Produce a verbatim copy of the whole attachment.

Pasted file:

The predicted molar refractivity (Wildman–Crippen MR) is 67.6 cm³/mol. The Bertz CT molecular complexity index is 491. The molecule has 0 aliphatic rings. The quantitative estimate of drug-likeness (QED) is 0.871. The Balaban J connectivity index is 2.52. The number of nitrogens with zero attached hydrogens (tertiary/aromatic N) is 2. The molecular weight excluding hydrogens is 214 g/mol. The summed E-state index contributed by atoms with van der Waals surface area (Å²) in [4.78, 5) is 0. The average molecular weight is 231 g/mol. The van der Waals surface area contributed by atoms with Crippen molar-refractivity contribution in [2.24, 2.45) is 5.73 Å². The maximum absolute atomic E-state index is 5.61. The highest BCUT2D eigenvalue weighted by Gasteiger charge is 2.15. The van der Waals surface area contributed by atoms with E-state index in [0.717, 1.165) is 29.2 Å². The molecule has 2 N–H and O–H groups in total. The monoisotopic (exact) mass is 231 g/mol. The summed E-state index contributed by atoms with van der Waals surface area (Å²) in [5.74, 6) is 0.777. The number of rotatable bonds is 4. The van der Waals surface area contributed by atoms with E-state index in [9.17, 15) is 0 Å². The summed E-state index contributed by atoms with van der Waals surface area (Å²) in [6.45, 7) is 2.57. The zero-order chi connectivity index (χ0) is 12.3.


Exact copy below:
The predicted molar refractivity (Wildman–Crippen MR) is 67.6 cm³/mol. The Bertz CT molecular complexity index is 491. The molecule has 0 aliphatic rings. The quantitative estimate of drug-likeness (QED) is 0.871. The Balaban J connectivity index is 2.52. The number of nitrogens with zero attached hydrogens (tertiary/aromatic N) is 2. The molecular weight excluding hydrogens is 214 g/mol. The summed E-state index contributed by atoms with van der Waals surface area (Å²) in [4.78, 5) is 0. The average molecular weight is 231 g/mol. The van der Waals surface area contributed by atoms with Crippen molar-refractivity contribution in [2.24, 2.45) is 5.73 Å². The maximum absolute atomic E-state index is 5.61. The highest BCUT2D eigenvalue weighted by Gasteiger charge is 2.15. The van der Waals surface area contributed by atoms with E-state index in [0.717, 1.165) is 29.2 Å². The molecule has 2 N–H and O–H groups in total. The monoisotopic (exact) mass is 231 g/mol. The summed E-state index contributed by atoms with van der Waals surface area (Å²) in [5.74, 6) is 0.777. The number of rotatable bonds is 4. The van der Waals surface area contributed by atoms with E-state index in [9.17, 15) is 0 Å². The summed E-state index contributed by atoms with van der Waals surface area (Å²) in [6.45, 7) is 2.57. The zero-order chi connectivity index (χ0) is 12.3.